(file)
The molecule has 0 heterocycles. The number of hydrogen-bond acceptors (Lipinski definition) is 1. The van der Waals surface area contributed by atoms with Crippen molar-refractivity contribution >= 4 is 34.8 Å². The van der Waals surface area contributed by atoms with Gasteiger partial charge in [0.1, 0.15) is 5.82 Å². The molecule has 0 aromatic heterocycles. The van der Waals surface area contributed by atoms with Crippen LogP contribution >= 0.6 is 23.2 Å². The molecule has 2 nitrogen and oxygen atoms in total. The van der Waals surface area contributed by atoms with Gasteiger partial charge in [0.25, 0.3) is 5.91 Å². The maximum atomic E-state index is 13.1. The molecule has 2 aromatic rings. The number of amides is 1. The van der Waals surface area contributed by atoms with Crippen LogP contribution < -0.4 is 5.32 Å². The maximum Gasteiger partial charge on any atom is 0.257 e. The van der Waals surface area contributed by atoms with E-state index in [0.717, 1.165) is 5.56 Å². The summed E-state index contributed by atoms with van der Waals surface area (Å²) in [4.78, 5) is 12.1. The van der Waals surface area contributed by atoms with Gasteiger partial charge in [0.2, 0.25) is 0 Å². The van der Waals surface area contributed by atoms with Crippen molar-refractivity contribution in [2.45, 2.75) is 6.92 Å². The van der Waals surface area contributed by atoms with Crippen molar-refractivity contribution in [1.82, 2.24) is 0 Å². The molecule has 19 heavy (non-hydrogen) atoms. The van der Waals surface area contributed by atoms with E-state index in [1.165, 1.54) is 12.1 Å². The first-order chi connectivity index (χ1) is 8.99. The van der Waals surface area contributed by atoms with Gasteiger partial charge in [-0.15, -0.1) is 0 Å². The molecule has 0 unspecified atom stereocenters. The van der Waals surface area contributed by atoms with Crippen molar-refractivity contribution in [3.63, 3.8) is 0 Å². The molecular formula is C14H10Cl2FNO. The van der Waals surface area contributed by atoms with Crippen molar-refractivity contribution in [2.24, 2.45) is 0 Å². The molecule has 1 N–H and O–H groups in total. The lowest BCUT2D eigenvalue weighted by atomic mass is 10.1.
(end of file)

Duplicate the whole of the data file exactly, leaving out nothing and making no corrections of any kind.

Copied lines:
The molecule has 0 heterocycles. The number of hydrogen-bond acceptors (Lipinski definition) is 1. The van der Waals surface area contributed by atoms with Crippen molar-refractivity contribution >= 4 is 34.8 Å². The van der Waals surface area contributed by atoms with Gasteiger partial charge in [0.1, 0.15) is 5.82 Å². The molecule has 0 aromatic heterocycles. The van der Waals surface area contributed by atoms with Crippen LogP contribution >= 0.6 is 23.2 Å². The molecule has 2 nitrogen and oxygen atoms in total. The van der Waals surface area contributed by atoms with Gasteiger partial charge in [0.25, 0.3) is 5.91 Å². The maximum atomic E-state index is 13.1. The molecule has 2 aromatic rings. The number of amides is 1. The van der Waals surface area contributed by atoms with Crippen LogP contribution < -0.4 is 5.32 Å². The maximum Gasteiger partial charge on any atom is 0.257 e. The van der Waals surface area contributed by atoms with E-state index in [0.717, 1.165) is 5.56 Å². The summed E-state index contributed by atoms with van der Waals surface area (Å²) in [4.78, 5) is 12.1. The van der Waals surface area contributed by atoms with Gasteiger partial charge in [0.2, 0.25) is 0 Å². The van der Waals surface area contributed by atoms with Crippen molar-refractivity contribution in [2.45, 2.75) is 6.92 Å². The van der Waals surface area contributed by atoms with Crippen molar-refractivity contribution in [1.82, 2.24) is 0 Å². The molecule has 19 heavy (non-hydrogen) atoms. The van der Waals surface area contributed by atoms with E-state index in [1.165, 1.54) is 12.1 Å². The first-order chi connectivity index (χ1) is 8.99. The van der Waals surface area contributed by atoms with Gasteiger partial charge in [-0.15, -0.1) is 0 Å². The molecule has 0 unspecified atom stereocenters. The van der Waals surface area contributed by atoms with Crippen molar-refractivity contribution in [3.63, 3.8) is 0 Å². The molecular formula is C14H10Cl2FNO. The van der Waals surface area contributed by atoms with Crippen molar-refractivity contribution in [2.24, 2.45) is 0 Å². The molecule has 1 N–H and O–H groups in total. The lowest BCUT2D eigenvalue weighted by atomic mass is 10.1.